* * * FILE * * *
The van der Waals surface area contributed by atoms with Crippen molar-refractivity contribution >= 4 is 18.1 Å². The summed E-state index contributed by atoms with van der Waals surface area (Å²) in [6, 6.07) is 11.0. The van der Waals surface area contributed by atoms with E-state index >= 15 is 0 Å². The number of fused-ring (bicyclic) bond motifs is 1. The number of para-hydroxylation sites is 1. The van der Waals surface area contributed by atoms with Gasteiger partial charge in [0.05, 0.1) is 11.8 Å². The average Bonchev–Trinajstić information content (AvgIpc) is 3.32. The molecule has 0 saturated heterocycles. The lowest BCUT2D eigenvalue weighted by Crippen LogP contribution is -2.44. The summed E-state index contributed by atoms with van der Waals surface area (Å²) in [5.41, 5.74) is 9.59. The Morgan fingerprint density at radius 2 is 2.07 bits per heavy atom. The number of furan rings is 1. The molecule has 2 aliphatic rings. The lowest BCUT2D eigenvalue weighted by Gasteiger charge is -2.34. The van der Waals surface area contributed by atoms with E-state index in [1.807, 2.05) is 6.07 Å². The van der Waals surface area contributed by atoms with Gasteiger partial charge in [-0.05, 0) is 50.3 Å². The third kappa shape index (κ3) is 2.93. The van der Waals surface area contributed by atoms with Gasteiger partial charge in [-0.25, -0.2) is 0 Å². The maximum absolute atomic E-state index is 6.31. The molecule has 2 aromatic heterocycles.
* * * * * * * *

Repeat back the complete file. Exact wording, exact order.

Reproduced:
The van der Waals surface area contributed by atoms with Crippen molar-refractivity contribution >= 4 is 18.1 Å². The summed E-state index contributed by atoms with van der Waals surface area (Å²) in [6, 6.07) is 11.0. The van der Waals surface area contributed by atoms with E-state index >= 15 is 0 Å². The number of fused-ring (bicyclic) bond motifs is 1. The number of para-hydroxylation sites is 1. The van der Waals surface area contributed by atoms with Gasteiger partial charge in [0.05, 0.1) is 11.8 Å². The average Bonchev–Trinajstić information content (AvgIpc) is 3.32. The molecule has 0 saturated heterocycles. The lowest BCUT2D eigenvalue weighted by Crippen LogP contribution is -2.44. The summed E-state index contributed by atoms with van der Waals surface area (Å²) in [5.41, 5.74) is 9.59. The Morgan fingerprint density at radius 2 is 2.07 bits per heavy atom. The number of furan rings is 1. The molecule has 2 aliphatic rings. The lowest BCUT2D eigenvalue weighted by Gasteiger charge is -2.34. The van der Waals surface area contributed by atoms with E-state index in [1.807, 2.05) is 6.07 Å². The van der Waals surface area contributed by atoms with Gasteiger partial charge in [-0.05, 0) is 50.3 Å². The third kappa shape index (κ3) is 2.93. The van der Waals surface area contributed by atoms with Gasteiger partial charge in [-0.25, -0.2) is 0 Å². The maximum absolute atomic E-state index is 6.31. The molecule has 2 aromatic heterocycles.